Jeff Goodman has known Kevin Durant since the Brooklyn Nets superstar was 14 years old. He believes Durant is still “arguably the best” player in the world at 33 years old (turning 34 in September). And yet, Goodman isn’t totally sold on the idea of the Celtics trading for KD.
The Stadium analyst joined Merloni, Fauria & Mego on Tuesday and explained why.
Jeff Goodman isn't 100% sold on Celtics trading for Durant
“I’d more be worried about Jayson Tatum learning from Kevin Durant,” Goodman said. “I’m not sure learning from Kevin Durant right now is the best way to be taught.”
Asked to elaborate, Goodman did.
“Yeah, he’s just not the same person,” Goodman said of Durant. “I know you’re gonna change over the course -- you’re not gonna be that kid I talked to at 14, obviously. But I miss the kid that when he signed an extension for Oklahoma City, he just like tweeted it out and said, ‘I’m gonna be here,’ and that was it. … That was him at that point. Now, Keyboard Kevin going at people on Twitter … I just don’t know.
“I would be worried about having Kevin Durant here with some of the questionable decisions he’s made over the last couple years. Then you throw in the health, the age, all of it, and again, I go back to it. I can’t believe I would turn down a trade for Kevin Durant if it were me, involving Jaylen Brown, Derrick White and a first. Like, I can’t believe I’m even thinking about turning down that trade.”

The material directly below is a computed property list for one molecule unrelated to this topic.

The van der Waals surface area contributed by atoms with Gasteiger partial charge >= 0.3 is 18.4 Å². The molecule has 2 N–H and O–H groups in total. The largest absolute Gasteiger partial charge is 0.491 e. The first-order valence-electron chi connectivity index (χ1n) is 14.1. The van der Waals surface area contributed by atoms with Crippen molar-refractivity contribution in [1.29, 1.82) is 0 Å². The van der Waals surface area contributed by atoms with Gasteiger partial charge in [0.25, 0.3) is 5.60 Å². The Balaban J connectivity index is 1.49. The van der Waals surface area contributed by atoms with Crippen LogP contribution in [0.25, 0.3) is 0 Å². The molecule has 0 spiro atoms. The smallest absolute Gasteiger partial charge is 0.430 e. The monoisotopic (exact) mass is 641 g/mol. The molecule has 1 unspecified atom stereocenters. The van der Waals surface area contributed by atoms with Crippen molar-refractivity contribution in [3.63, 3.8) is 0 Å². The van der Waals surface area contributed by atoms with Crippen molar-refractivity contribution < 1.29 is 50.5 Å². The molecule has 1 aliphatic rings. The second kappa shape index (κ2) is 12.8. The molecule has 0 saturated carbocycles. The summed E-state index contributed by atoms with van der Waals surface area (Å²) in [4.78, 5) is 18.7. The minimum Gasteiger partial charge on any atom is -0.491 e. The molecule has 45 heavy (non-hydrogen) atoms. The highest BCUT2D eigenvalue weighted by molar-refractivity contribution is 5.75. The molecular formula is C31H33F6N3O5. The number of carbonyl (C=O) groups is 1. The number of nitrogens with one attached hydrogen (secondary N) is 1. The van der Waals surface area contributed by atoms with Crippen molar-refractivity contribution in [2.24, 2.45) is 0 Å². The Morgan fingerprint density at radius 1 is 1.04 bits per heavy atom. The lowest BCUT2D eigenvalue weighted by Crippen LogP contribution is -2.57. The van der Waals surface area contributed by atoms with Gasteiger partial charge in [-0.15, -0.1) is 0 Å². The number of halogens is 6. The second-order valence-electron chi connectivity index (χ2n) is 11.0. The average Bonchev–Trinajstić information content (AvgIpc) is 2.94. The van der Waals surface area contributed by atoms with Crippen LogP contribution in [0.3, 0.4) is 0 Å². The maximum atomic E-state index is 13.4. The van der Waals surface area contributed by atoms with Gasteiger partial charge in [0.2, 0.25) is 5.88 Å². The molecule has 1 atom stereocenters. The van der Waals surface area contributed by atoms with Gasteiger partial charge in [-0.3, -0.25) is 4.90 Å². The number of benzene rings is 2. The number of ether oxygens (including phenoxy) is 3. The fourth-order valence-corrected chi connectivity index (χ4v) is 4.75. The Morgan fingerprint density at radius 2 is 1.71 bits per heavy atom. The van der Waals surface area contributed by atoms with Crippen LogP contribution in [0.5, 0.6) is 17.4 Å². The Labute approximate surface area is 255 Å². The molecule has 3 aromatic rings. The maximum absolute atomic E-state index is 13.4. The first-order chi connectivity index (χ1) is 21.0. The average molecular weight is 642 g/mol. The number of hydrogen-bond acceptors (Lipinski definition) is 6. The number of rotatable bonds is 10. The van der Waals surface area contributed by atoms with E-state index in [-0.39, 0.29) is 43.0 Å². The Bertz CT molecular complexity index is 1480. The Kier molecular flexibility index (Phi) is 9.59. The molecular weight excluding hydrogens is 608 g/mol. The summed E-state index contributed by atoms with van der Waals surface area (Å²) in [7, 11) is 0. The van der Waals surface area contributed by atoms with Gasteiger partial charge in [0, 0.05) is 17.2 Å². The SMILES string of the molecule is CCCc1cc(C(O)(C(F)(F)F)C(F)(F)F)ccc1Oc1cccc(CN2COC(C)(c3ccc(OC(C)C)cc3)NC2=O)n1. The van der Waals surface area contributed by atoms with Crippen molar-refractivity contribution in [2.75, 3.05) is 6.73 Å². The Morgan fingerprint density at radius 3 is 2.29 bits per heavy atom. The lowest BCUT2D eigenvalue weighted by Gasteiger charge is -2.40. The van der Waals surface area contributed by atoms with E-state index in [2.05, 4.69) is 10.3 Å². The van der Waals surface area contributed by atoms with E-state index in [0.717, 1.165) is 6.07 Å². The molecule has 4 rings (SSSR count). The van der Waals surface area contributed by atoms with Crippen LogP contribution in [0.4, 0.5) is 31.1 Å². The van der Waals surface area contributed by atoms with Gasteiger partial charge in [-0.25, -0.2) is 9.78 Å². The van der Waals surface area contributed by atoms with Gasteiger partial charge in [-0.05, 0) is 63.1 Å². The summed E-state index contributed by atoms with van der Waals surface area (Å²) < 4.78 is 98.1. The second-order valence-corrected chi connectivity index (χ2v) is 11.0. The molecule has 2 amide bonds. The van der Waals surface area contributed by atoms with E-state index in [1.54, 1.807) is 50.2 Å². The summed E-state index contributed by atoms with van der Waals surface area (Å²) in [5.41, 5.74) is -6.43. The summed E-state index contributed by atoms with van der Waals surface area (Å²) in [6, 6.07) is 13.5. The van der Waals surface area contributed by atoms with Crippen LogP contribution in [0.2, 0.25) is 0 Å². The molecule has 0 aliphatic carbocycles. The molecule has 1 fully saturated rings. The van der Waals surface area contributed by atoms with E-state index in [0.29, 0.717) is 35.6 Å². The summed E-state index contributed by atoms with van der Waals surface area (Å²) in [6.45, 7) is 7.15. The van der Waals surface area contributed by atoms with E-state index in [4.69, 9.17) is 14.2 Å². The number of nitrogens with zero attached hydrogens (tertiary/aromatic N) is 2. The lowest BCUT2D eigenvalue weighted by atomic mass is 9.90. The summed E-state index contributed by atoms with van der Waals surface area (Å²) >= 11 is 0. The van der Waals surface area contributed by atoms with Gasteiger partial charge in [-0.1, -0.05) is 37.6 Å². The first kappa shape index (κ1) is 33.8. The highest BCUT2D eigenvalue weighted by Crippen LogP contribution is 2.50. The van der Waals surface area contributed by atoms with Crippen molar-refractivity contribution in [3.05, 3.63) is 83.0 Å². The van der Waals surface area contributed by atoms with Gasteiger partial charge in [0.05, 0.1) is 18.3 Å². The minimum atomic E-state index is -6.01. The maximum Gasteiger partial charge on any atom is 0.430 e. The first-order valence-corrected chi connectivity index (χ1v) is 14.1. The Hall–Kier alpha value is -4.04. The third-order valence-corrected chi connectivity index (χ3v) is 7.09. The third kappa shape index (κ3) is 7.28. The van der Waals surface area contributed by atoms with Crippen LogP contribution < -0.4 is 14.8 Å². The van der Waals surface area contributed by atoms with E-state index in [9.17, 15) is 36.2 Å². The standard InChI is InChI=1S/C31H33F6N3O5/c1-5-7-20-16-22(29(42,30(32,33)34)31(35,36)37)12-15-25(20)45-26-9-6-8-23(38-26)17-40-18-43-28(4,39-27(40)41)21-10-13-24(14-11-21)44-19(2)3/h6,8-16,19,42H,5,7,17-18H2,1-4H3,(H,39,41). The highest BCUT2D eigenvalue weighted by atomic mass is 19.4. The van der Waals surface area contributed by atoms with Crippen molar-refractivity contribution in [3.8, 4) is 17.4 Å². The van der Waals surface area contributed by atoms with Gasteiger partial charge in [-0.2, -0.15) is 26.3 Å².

Goodman added that he believes Durant changed when he went to Golden State in 2016 to create a Warriors superteam and became vilified for the first time in his life. The “questionable decisions” referenced by Goodman include leaving the Warriors to team up with Kyrie Irving in Brooklyn, and now pulling the plug on that experiment and requesting a trade.
Despite his concerns about the influence Durant might have on Tatum, Goodman said he still loves the fact that Brad Stevens is at least exploring the possibility of getting KD, and that he could probably talk himself into such a deal working out if it were to happen.
“I love it. I mean, Brad is so smart. I didn’t think he’d be quite this good in this role,” Goodman said. “Again, time will still tell. … I think Brad’s willingness to understand that you don’t just sit on your laurels, you look at everything. Things change from year to year. Just because you’re bringing back everything and you’re adding a couple pieces doesn’t mean you’re gonna get back and have another opportunity to win the NBA Finals.
“You’re always looking to make yourself better, and Brad understands you still have a chance to get the best player in the world, arguably the best, one of the top three or whatever you want to call him. How do you not look hard at that for a player in Jaylen Brown that I still believe is and probably will be a fringe All-Star for his career? Because he’s limited in what he can do off the bounce in the halfcourt. He just is.”